Publication year2014
Vol. 27 No. 1 Pg. 38
Utah Bar Journal
February, 2014.

January, 2014.


Brad R. Jacobsen and Fred Pena.

About eight years ago, the Task Force on Private Placement Broker-Dealers issued a report recommending the use of a "simple" registration form and process (1010-EZ) for Private Placement Broker Dealers (PPBDs), or more commonly referred to as Finders. Report and Recommendations of the Task Force on Private Placement Broker-Dealers, Securities & Exch. Comm'n, June 20, 2005, available at offer-and-sale/offerandsale-16.pdf. This report prompted the article "Finding a Solution to the Problem with Finders in Utah" (the "Original Article"), because it was a sign of potential progress in the long struggle to settle registration concerns for Finders. See Brad R. Jacobsen & Olympia Z. Fay, Finding a Solution to the Problem with Finders in Utah, 19 Utah Bar Journal 38 (Mar/Apr 2006), available at To understand this article more fully and the discussion below, the authors recommend that you review the Original Article.

Statements made by David Blass, Chief Counsel for the United States Securities and Exchange Commission's (SEC) Division of Trading and Markets, are another mark of potential progress along that path to settle the issue of registration for Finders. David W. Blass, A Few Observations in the Private Fund Space, Securities & Exch. Comm'n, (Apr. 5, 2013), available at news/speech/2013/spch040513dwg.htm. Accordingly, Blass's statements have prompted this follow-up to the Original Article.

Blass commented that the Division of Trading and Markets staff (the Staff) has been considering options, from exempting Finders from registration, see Letter sent from the ABA Private Placement Broker Task Force to the SEC, available at comments/265-27/26527-26.pdf (last visited September 27, 2013), to providing simplified FINRA registration, Blass, A Few Observations in the Private Fund Space. Blass believes the Staff has made great strides in relation to the simplified registration option due to the SEC's responsibilities under the JOBS Act to provide for simplified funding portal regulations. Id.; see also Jumpstart Our Business Startups Act, Pub. L. No. 112-106, 126 Stat. 306 (codified as amended in scattered sections of title 15 of the United States Code), available at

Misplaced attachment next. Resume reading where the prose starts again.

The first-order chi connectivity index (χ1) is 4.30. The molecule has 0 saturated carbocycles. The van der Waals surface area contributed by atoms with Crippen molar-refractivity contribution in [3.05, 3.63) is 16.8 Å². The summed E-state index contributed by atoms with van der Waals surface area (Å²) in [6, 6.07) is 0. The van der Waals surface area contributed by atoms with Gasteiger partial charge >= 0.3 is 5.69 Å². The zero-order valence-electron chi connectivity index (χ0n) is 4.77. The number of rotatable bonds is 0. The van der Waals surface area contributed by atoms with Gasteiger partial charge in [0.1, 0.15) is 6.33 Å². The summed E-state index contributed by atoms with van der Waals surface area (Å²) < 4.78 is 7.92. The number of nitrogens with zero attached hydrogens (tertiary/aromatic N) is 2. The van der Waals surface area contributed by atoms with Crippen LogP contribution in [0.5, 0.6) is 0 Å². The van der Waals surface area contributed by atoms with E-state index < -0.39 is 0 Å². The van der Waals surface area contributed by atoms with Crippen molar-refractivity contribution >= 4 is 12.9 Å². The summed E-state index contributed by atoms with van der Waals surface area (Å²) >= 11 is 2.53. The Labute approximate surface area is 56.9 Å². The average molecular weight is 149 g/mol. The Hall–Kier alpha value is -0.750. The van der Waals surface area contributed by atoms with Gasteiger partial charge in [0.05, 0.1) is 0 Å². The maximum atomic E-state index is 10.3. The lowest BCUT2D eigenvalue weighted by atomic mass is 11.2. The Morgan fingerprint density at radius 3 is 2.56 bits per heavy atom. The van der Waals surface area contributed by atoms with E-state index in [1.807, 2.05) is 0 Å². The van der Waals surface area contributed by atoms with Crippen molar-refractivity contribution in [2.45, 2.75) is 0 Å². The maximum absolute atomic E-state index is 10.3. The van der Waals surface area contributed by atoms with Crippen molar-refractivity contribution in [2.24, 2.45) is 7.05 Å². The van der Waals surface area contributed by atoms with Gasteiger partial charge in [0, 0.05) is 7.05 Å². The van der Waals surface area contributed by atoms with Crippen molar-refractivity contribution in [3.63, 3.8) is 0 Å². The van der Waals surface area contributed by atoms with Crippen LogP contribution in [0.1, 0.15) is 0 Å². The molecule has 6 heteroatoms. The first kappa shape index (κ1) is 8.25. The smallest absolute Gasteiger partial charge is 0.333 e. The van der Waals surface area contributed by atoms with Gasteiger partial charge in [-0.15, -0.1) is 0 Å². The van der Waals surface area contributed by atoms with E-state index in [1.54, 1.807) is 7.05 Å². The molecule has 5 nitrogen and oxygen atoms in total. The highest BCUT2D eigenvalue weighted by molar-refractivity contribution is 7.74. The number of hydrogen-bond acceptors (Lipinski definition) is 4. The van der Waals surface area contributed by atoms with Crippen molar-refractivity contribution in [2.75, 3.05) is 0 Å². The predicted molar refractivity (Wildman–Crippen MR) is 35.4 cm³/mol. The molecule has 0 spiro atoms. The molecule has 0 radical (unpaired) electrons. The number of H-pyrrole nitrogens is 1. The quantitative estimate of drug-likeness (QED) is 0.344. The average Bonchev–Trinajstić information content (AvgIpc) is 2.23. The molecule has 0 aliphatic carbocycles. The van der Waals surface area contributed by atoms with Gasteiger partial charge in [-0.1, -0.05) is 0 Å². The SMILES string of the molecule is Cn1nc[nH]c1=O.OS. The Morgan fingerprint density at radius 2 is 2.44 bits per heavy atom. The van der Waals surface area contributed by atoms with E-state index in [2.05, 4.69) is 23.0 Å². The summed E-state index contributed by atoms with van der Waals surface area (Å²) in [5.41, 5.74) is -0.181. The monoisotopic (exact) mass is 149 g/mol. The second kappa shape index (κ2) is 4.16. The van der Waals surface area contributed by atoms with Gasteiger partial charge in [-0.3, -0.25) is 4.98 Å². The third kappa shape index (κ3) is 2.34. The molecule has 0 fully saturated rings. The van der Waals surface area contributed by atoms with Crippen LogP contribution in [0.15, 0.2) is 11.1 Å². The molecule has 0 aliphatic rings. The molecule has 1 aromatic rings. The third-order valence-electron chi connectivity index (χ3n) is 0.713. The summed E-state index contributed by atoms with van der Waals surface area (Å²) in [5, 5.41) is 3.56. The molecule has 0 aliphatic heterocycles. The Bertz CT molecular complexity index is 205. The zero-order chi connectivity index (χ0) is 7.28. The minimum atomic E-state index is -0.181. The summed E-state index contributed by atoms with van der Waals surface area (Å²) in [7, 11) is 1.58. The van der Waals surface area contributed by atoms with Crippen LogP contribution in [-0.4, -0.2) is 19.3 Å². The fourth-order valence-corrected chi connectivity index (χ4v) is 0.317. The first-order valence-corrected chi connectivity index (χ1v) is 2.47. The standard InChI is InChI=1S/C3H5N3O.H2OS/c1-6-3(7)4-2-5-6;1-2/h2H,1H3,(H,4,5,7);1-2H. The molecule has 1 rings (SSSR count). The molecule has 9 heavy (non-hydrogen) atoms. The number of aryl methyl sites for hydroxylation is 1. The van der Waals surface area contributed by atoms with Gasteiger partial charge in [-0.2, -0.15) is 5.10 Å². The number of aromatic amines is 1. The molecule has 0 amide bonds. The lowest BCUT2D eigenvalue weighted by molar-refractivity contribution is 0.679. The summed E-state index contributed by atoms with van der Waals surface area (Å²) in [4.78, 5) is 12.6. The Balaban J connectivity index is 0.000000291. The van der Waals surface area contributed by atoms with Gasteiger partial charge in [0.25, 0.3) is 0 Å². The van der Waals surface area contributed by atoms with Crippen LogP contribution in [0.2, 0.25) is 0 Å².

Unfortunately, for Finders and the issuers who use them, Blass's statements are merely a dream of possible future resolution. Reality is that standards for when a Finder must register as a broker are uncertain because of conflict between the SEC and courts who have heard Finder cases. For an attorney, counseling a client who either is or wants to use a Finder has become more difficult. The risk associated with providing counsel comes from the fact that the SEC has no official stance on registration for Finders and there is discord between Staff comments, No-Action letters, and court rulings. If we advise clients to follow the latest Staff comments or No-Action letters, there is little to no room f or Finders at all. If we advise clients to follow the most recent court proceedings, we could open the client up to SEC action, which is undesirable even if our client obtains a favorable outcome in any proceeding.

Furthermore, like with any securities issue, there are two levels of analysis: what is happening at the federal level and what is happening at the state level. This article provides an in-depth look at the main events that have changed the Finder landscape at the federal level and provides a brief follow-up to Finder registration in the State of Utah.

In brief, the SEC spurned the Anka No-Action letter and has taken a stance for a more limited role for Finders. See Brumberg, Mackey & Wall, PLC, SEC No-Action Letter, 2010 WL 1976174 (May 17, 2010). available at marketreg/mr-noaction/2010/brumbergmackey051710.pdf. The courts have decisively pushed back against the SEC's limited-role stance in favor of a multi-faceted test to determine the need to register. See, e.g., SEC. v. Kramer, 778 F.Supp.2d 1320 (M.D. Fla. 2011). The State of Utah has made no comment on the debate and still prominently posts the Anka No-Action letter on its site library page as the role model to determine if a Finder's activities should require licensure.


Good advice requires good knowledge. A thorough knowledge of the SEC and its choices can help attorneys understand which situations are more likely to bring SEC action, which leads to giving better advice to clients. The SEC's and its Staff's stance on Finders is clear from statements made during the 27th Annual SEC Government-Business Forum on Small Business Capital Formation in April 2013 (the Forum), U.S. Securities and Exchange Commission Twenty-Seventh Annual SEC Government-Business Forum on Small Business Capital Formation Program Record of Proceedings, 154-60 (Nov. 20, 2008) (hereinafter, "Forum"),, and in a No-Action letter written to the Brumberg, Mackey & Wall law firm (Brumberg), Brumberg, 2010 WL 1976174, at *1-2.

Statements by Staff

It is unclear why the Staff spoke out against Anka; whether it was because the Staff is trying to distance itself from the Anka No-Action letter, because the Staff was tired of Finders incorrectly applying and relying on the Anka No-Action letter, or because of some other reason is irrelevant. What matters is that it happened: Special Counsel Fausti spoke out against Anka, see Forum, at 156-57, and now the funding universe is aware that the Staff does not fully follow the Anka No-Action letter and that relying on it could be detrimental for issuers and Finders.

A complete grasp of the Staff's view cannot be obtained by Fausti's statements alone, but they serve as a...

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